Exploring the Wines of Madeira Island: A Guide for Wine Enthusiasts

Discover the rich history and unique exotic flavors of Madeira wines

By Sandra Crittenden

Madeira is both a wine and a place. The place is an island that was formed by a huge volcanic eruption in the Atlantic Ocean 7.5 million years ago that created layers of rock which jut upward over 6,000 feet above sea level. It is a part of Portugal, but it is closer to Morocco sitting 500 miles away from its home country. 

 When the Portuguese began sailing the world in the 1400s during the Age of Discovery, sailors landed on the shores and immediately claimed it for their king. It quickly became known as "The Island of Wine" and was an important stop for ships heading in or out of Europe on their trade routes. 

 Madeira, the wine, is created in a fortified style and it takes its name from the island where it is produced. Madeira differs from other fortified wines like Port and Sherry because of its unusual production method. 

 Madeira was first fortified with brandy in the 18th century, a process used to stop fermentation of the grapes, which then allowed it to be safely stored and transported. Ships traveled from Europe to the island and stocked up on wine before continuing to far flung destinations like the East and West Indies, Africa, and North and South America.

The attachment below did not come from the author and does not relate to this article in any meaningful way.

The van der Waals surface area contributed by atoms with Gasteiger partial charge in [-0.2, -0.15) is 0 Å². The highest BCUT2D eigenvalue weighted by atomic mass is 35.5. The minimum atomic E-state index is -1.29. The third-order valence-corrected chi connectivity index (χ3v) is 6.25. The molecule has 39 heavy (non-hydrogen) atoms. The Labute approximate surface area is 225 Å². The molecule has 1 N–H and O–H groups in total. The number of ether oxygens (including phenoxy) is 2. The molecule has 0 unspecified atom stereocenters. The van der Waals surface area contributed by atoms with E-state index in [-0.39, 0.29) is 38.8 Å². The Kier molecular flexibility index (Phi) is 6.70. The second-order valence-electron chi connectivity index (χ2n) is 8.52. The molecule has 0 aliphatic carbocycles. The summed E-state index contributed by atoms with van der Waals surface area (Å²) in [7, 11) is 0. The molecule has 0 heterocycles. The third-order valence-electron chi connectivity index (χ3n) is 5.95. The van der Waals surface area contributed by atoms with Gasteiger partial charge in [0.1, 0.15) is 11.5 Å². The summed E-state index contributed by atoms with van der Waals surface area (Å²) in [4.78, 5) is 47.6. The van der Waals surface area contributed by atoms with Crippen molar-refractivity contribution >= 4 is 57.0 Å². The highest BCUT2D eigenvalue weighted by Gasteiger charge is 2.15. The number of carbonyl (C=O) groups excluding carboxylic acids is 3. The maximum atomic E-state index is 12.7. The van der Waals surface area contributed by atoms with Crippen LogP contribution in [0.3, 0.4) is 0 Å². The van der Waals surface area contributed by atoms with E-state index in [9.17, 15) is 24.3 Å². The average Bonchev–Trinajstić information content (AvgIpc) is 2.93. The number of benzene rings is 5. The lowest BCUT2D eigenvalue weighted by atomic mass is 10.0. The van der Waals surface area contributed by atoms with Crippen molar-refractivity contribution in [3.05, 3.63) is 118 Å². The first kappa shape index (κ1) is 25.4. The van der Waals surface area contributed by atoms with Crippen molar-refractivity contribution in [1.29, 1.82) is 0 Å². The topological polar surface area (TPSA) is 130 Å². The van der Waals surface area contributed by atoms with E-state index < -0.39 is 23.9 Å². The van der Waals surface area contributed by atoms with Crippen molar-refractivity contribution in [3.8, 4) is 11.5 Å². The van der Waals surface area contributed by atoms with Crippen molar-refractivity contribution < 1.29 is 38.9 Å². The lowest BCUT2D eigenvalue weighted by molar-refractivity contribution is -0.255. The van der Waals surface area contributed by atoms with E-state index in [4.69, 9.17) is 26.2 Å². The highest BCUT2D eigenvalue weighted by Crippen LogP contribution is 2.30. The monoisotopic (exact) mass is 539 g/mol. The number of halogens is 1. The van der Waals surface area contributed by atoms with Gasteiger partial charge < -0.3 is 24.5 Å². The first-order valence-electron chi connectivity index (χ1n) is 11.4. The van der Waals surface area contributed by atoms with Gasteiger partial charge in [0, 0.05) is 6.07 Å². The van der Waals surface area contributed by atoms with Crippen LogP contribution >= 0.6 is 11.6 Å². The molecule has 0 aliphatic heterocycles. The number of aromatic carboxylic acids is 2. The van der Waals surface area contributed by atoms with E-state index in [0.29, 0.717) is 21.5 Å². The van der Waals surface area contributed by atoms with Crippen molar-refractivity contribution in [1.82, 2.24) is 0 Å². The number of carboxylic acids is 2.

The fortification of the wines prevented it from spoiling during the long trips at sea, but other positive changes happened as well. The wine would be subjected to repeated temperature changes, they were heated through the tropics and cooled when arriving at colder destinations. 

 The changing nature of the wine was noted by sailors who drank it on the island and then again upon its arrival to its destination, the wine flavors seemed to deepen and actually improve, it became referred to as 'sea aging.’ 

 Placeholder imageNorth America became a major market for Madeira wines as there was a great demand for these wines in the colonies. George Washington celebrated his inauguration as the first president of the United States with Madeira, and in the following years, Americans would toast their independence with the delicious wine. 

 A semi-tropical island, Madeira has six different climate zones. This diverse climate and distinct terrain with its precipitous cliffs, along with the unique soils formed from the volcanic rock created a special place for wine grape cultivation. 

 Today, the island’s vineyards sit on step-like terraces called poios which have been carved out of the island’s bedrock. The main types of grapes grown on the island for Madeira wine production are the red grape Negra Mole and four white grapes Malvasia, Bual, Verdelho, and Sercial. 

 Nowadays the 'sea aging' process is replicated on land and Madeira wines are repeatedly cooled and heated during production along with being exposed to oxygen; steps that are not typical to traditional winemaking today but simulate the previous transatlantic voyages of the wines. 

 This process works for Madeira wines because grapes are picked much earlier than normal, creating a more acidic wine which helps the flavors to survive. The unique aging process then preserves the wine allowing some Madeiras to be cellared for incredible lengths of time.